What the women of Medford are doing in the present War crisis.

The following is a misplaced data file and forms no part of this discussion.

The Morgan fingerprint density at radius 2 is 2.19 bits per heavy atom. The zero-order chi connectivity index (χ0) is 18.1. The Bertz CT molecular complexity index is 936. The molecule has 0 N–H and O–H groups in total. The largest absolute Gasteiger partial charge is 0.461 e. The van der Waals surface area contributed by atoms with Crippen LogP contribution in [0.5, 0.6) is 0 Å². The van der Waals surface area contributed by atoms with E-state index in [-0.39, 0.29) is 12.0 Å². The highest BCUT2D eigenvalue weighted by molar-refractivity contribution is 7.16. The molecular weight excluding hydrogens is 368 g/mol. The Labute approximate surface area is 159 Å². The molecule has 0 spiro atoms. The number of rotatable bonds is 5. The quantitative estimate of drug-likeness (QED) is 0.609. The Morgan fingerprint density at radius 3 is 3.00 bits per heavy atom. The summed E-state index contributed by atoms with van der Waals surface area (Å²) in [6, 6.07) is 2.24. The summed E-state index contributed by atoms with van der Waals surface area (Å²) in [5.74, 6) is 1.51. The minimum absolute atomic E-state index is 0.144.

As the events of today are making history, it is fitting that the Register record the work of Medford women. Four societies, distinctly patriotic in character, have worked along these lines many years. The oldest, S. C. Lawrence Relief Corps, was formed thirty-eight years ago, being the fifth in Massachusetts, auxiliary to the Grand Army of the Republic. While organized in the interest of those veterans and true allegiance to the United States, it is not strange that initiative steps in time of war should be taken by the local corps. During the Spanish American war, and in the later Mexican trouble, Grand Army hall was a busy center for work for Company E. In the present European war, preparedness work was again started in the same hall, several of the older members of the corps enjoying the distinction of having engaged in similar work in 1861, 1898 and 1916. In co-operation with the Special Aid Society for American Preparedness two hundred comfort bags, one for every boy who enlists from Medford, have been made and filled with useful articles. Fourteen were sent to the enlisted boys from Wellington, being paid for by a benevolent individual from that section; twelve were called for, to supply those going from the high school; and the remainder are stored in the armory, ready for distribution, and more will be furnished if needed. Hand-in-hand in the same work, ever remembering the unselfish life of their namesake, and ready not only to emulate the deeds of their fathers, but to aid others in the service of our country, is Sarah E. Fuller, Tent 22, Daughters of Veterans. With equal loyalty to the cause of liberty for which their sires fought in ‘76 are the Daughters of the American Revolution, named for Sarah Bradlee Fulton, whose name has come down in Medford annals as one of her loyal patriots. The Chapter, Mrs. Ellen L. Tisdale, Regent, is holding special meetings every Monday afternoon [p. 57] in the slave quarters of the Royall house. Their special line of work is the bandages and fracture pillows called for by the local Surgical Dressings Committee in aid of the Allies. Carolin R. Lawrence Spanish War Veterans Auxiliary is of more recent formation. They too are doing their ‘bit’ in commendable work for preparedness and service. These four societies, through their efforts to inculcate lessons of patriotism and love of country among the children by presenting flags to the schools and telling of Old Glory and the principles it represents, have unconsciously been giving first aid in patriotic valor to the ‘Boys in Olive Drab’ who are now nobly responding to their country's call. With the formation of the Medford Branch of the Special Aid Society for American Preparedness in April, representatives of the numerous local societies and churches joined their forces for co-operative work. Much interest is being manifested in its various activities. The membership in Medford has already reached over one thousand, which includes earnest, patriotic women and girls in all walks of life, each realizing the necessity of asking herself what she can do to assist in the present war crisis. Many have noted on cards the particular activity in which they have had training, and stand ready to serve when needed. Others are taking immediate steps in some line to make themselves proficient for service. The officers of the Special Aid Society for American Preparedness are:— President, Mrs. M. A. Atkins. Vice-president, Mrs. Willard Dalrymple. Secretary, Mrs. E. I. Langell. Treasurer, Mrs. Charles H. Barnes. And a Board of Directors. Committee chairmen are: Information—Mrs. A. P. Vialle. Membership—Mrs. H. P. Van de Bogert. [p. 58] Emergency—Mrs. Charles T. Daly. Ways and Means—Mrs. L. C. Boynton. Publicity—Mrs. George S. T. Fuller. Navy League Work—Miss Katharine H. Stone. Food Production and Conservation—Miss Laura P. Patten. Home Workers—Mrs. James Rogers. Work for Company E—Mrs. Herbert F. Staples. Permanent headquarters were secured in the Medford building and an information bureau installed, with committee in daily attendance. A list of articles needed for the relief work in France, also patterns and samples, are there for the use of workers who apply. Mrs. Daly, for the Emergency Committee, has secured the use of several halls, homes and autos, also beds and cots in preparation for any emergency call, and the promise of funds to buy dry food when needed. The Woman's Navy League Auxiliary began its work the middle of March, but when the Special Aid Society was formed it became one of its committees. Its work has been largely in the line of knitting warm garments for the men of the naval reserve and coast patrol. Already nearly three hundred articles have been sent by the Medford knitters and the work is going on. The Hillside group have made a specialty of knitting for the navy. In addition to the sleeveless sweaters and mufflers sent to the boys at Marblehead, other articles have been supplied to the Naval hospital at Chelsea, the women of the Universalist church furnishing numerous helpful articles and hospital supplies. With the imminent possibility of a food famine it has been no uncommon sight to see the women and girls of Medford with hoe in hand to help increase the number of gardens and the production of foods, while many lawns and flower-beds have been sacrificed that an extra amount of potatoes might be planted. The Food Production and Conservation Committee has been alert. Miss Patten has given two courses of lectures and demonstrations on the canning of fruit and [p. 59] vegetables, and will conduct a third course during the summer. Miss Lura Wakefield has given two lectures on ‘Meat Substitutes’ and ‘Feeding the Family,’ also an evening course of five lectures on the ‘Cold Pack Process of Canning.’ Medford housewives and teachers alike have profited by these practical demonstrations. The committee has also aided the school-garden work and offers prizes for canned fruits and vegetables to be exhibited at the fall show of the Horticultural Society. It is of interest to note that since April the girls of the high school have completed a total of five hundred and ten separate hospital articles under the direction of their sewing teacher, Miss Miriam R. Woolley. The Medford Teachers' Club has shown its interest by donating a sum of money to aid the work, raised from a successful military whist party given under the direction of Miss Amy W. Bradbury. Wellington women are showing noticeable energy, Mrs. Joseph C. Smith, chairman. Mass meetings have been held, an entertainment to provide funds for their work, and a successful plan to increase the fund by weekly pledges, with Mrs. I. A. Ordway collector. An interesting feature is a class of forty girls and about twenty boys who meet in the Wellington Club house for instruction in knitting caps, sweaters and washcloths for the French wounded, under the direction of Mrs. E. G. Goullau. Mrs. George Randall has been kept busy supplying the yarn through the Navy League Committee. The Home Workers Committee supplies material to many unable to attend the meetings but who desire to lend a hand. The Woman's Volunteer Aid Association (although short lived) did commendable work for the Light Guard at the Mexican border. To John D. Street, president of the Volunteer Aid Society is due its inception. Much enthusiasm was aroused with Mrs. Charles Holyoke president and an active board of directors. [p. 60] Mrs. Willard Dalrymple had charge of a very successful concert given at the Medford theatre through the courtesy of Manager Hackett. Thirteen hundred tickets were sold and a goodly sum realized for relief work. Mrs. B. F. Haines and her efficient committee were much appreciated in social service work. The Surgical Dressings Committee is composed of Mrs. George L. Bachelder, chairman. Mrs. William B. Lawrence. Mrs. George S. Hatch. Miss Fannie B. Chandler, secretary. Miss Ruth Carroll, treasurer. Since starting its work in November, 1915, it has prepared 84,130 dressings, which were sent to the Peter Bent Brigham hospital for sterilization and then carefully packed and sent abroad to be used by all the allied nations. During the summer of 1916 the committee made 2,731 Red Cross dressings, which were stored in Boston for future use. These have since been forwarded for use among our wounded at the front. Last but not least among the useful agencies is the Medford Branch of the Metropolitan Chapter of the American National Red Cross, organized April 23, 1917, at the Armory, with the following officers:— Chairman, Mrs. Charles Holyoke. Vice-chairman, Miss E. Josephine Wilcox. Secretary, Miss Harriette McGill. Treasurer, Sidney Gleason. It started under favorable circumstances with four hundred Medford members who had been engaged in Red Cross work. Others rapidly became interested and now its membership is one thousand plus. Headquarters are established at the library annex on High street, in front of which floats the familiar badge of the original society, a red cross on a white ground, chosen out of compliment to the Swiss Republic, where the first convention was held in 1863, their colors, a white cross on [p. 61] a red ground, being reversed. Attendants are on duty every afternoon, and much work is given out and the finished articles received by the Sewing Committee, Mrs. Lyman Sise, chairman. Some of the Red Cross groups already busily employed are:— Woman's Christian League (W. M. Cong. Ch.), Mrs. W. E. Farr, chairman. Tufts College Auxiliary, Mrs. A. H. Gilmer, chairman. Woman's Alliance (Unitarian), Mrs. Charles Sawyer, chairman. Sesame Club, Miss Miriam Clark, chairman. Catholic Woman's Club (W. M.), Miss Kate Duane, chairman. Watchful Circle (King's Daughters, S. M.), Mrs. C. L. Carpenter, chairman. Sarah E. Fuller Circle (King's Daughters, S. M.), Mrs. G. S. T. Fuller, chairman. Grace Guild (Episcopal), Mrs. Julia Hadley, chairman. Mystic Congregational Church, Miss E. Josephine Wilcox, chairman. Trinity M. E. Ch., (W. M.), Mrs. Herbert A. Weitz, chairman. Union Congregational Church (S. M.), Mrs. Frederick Blandford, chairman. Baptist Church (W. M.), Mrs. Jennie Lougee, chairman. Hillside Universalist, Mrs. G. F. Harvender, chairman. Girl Scouts, Camp Fire Girls and many individuals are also engaged in the work. Since May 8 a total of 1,305 finished articles have been sent to the Red Cross rooms in Boston. Mrs. Lincoln F. Sise has charge of the educational work. One class in first aid has finished the course and are prepared to receive their certificates. Other classes in first aid and home nursing are being formed. Unlike the other organizations mentioned in this article, the Red Cross admits men to its membership, but the women's part in it is a large and important one. Following the recent proclamation of President Wilson, naming the week of June 18, 1917, as Red Cross Week to raise a fund, the women of the local branch were busy placing Red Cross boxes in the churches, stores and places of amusement, which received a generous response. One young lady conceived the idea of drafting her pet [p. 62] dog ‘Cinnamon’ into Red Cross service. Stationed in Medford square, the pockets on his attractive blanket marked with the Red Cross drew many dollars from cheerful givers while passing by. The graduating class of the Lorin L. Dame school donated money which had been collected for their refreshments of ice-cream. A group of young tennis players arranged a tournament and from its proceeds turned $10.00 into the fund. Many incidents of personal effort and self-sacrifice made to aid in the appeal to Medford for the Red Cross War Fund might be related. Treasurer Herman L. Buss of the Campaign Committee reports for the Medford Branch $4,516.30. In telling the story of what the women of Medford are doing in the present war crisis it is safe to say that the half has not been told, for no doubt other local societies, community groups, church circles and individuals in the quiet of their homes are also worthy of record for a liberal share in the great struggle for a democracy embracing the freedom of the world.